Libraries at University of Nebraska-Lincoln



DeeAnn Allison

Document Type


Date of this Version



Published in portal: Libraries and the Academy, Vol. 2, No. 1 (2002), pp. 145–153. Copyright © 2002 by The Johns Hopkins University Press. Used by permission.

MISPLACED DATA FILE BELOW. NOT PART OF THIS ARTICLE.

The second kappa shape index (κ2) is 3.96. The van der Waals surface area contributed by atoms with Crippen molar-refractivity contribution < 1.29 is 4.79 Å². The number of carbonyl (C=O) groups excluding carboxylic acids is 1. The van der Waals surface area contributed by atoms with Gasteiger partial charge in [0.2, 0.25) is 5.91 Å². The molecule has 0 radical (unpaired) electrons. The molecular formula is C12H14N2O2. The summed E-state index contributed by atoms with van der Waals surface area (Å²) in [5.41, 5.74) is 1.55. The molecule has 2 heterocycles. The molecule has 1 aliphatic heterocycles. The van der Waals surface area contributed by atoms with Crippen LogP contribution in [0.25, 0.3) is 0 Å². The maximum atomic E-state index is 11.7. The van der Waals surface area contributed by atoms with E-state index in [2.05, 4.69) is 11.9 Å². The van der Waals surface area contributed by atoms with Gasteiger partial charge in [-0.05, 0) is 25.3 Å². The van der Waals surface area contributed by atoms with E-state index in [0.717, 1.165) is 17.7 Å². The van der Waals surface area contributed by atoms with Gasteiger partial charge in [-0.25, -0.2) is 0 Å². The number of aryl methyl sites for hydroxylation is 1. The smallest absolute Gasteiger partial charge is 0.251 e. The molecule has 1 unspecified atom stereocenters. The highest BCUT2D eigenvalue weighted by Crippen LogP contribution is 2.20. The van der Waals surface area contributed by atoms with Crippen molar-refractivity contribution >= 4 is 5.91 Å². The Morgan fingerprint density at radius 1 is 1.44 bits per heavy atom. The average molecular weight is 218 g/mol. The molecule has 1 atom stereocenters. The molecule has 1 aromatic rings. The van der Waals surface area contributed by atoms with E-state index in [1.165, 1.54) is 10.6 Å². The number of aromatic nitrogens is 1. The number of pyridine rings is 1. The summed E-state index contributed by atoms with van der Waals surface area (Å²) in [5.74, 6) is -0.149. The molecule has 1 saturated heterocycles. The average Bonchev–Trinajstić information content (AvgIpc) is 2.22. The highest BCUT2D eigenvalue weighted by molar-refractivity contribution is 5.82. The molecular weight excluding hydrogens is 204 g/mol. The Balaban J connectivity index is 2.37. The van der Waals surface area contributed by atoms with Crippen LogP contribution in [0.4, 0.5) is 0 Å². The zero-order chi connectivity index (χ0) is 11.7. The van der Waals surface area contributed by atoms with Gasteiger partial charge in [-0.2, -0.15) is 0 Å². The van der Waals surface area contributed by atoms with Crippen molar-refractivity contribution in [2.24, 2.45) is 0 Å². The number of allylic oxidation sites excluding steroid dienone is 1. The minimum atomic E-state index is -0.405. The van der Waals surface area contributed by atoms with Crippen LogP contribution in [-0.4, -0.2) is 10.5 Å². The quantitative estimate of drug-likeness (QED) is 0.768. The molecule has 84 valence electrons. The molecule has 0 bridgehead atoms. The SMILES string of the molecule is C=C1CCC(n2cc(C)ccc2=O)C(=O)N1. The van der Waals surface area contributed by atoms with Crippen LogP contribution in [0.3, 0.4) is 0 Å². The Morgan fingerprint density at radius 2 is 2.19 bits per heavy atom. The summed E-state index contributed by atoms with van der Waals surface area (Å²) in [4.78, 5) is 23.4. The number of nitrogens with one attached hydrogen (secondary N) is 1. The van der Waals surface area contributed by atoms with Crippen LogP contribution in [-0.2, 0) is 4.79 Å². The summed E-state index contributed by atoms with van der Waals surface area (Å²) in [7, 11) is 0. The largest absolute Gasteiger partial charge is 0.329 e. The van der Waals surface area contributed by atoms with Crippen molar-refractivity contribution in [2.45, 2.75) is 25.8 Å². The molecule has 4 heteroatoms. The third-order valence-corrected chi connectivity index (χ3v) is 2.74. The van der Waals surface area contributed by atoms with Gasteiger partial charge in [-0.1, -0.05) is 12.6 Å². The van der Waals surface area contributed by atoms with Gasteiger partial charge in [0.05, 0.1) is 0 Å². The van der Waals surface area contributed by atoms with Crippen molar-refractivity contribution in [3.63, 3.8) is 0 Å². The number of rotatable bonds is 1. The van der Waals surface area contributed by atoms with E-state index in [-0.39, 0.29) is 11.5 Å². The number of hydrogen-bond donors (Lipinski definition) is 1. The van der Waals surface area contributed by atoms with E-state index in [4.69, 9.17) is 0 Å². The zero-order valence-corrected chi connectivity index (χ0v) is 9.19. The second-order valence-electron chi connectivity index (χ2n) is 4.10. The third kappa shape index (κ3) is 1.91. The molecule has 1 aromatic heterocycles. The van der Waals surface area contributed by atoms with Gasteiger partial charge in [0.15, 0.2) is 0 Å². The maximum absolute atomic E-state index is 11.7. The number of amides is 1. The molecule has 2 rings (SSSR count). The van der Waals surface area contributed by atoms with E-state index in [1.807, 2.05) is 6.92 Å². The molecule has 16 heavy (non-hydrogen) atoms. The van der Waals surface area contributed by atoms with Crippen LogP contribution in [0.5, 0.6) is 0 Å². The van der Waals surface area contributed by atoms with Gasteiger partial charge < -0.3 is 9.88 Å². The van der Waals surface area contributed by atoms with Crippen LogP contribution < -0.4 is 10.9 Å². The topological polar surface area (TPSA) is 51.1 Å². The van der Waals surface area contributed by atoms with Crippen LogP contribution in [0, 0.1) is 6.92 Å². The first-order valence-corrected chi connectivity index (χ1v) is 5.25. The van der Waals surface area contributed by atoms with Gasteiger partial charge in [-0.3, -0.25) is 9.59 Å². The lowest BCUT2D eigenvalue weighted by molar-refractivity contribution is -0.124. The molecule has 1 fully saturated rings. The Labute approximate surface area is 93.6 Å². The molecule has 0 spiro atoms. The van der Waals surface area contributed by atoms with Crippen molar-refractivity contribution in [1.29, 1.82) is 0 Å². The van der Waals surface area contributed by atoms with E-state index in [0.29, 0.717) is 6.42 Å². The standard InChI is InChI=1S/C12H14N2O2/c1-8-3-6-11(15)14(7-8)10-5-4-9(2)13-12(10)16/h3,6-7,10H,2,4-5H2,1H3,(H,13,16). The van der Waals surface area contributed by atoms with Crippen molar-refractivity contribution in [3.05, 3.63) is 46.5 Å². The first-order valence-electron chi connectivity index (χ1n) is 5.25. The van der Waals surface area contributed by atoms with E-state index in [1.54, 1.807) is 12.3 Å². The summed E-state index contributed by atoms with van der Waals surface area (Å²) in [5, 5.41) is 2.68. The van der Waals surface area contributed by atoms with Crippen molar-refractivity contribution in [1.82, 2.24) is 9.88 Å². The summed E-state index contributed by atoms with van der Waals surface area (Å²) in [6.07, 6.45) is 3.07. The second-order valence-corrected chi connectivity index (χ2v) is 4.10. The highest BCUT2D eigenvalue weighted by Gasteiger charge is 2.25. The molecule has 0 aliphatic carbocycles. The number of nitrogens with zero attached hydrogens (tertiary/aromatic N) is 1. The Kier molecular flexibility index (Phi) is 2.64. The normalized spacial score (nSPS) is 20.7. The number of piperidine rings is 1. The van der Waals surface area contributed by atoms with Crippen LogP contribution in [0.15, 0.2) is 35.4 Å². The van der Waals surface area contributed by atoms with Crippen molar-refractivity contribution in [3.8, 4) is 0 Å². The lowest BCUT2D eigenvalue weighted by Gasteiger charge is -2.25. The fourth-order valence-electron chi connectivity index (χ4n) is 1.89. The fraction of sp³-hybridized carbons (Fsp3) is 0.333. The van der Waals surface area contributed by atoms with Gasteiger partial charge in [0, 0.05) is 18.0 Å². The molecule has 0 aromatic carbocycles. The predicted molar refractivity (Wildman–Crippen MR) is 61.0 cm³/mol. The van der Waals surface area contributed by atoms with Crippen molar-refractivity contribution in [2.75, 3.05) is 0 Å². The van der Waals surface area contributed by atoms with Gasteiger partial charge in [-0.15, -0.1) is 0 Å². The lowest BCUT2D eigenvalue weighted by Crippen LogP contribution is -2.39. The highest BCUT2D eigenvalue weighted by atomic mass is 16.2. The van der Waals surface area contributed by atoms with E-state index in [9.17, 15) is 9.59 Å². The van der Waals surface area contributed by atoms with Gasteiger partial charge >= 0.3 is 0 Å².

This study compares searches in two different keyword indexes with similar content. Search results are dependent on the quality of the search strategy, the search engine execution, and the content the search is run against. This study examines the degree to which changing the search engine execution with only slight changes in index content would have on search results. The results indicate that search engine execution has a dramatic impact on the number of matches for most searches. Analysis also reveals that user search strategy did not change even though the way the search engine executes the search changed dramatically and new features and commands that they could use to refine their searches were added. Users appear to be ignoring search help screens and continue to do basic searches that negatively affect the number of relevant matches. Providing more features for constructing better searches will not necessarily result in better search strategy.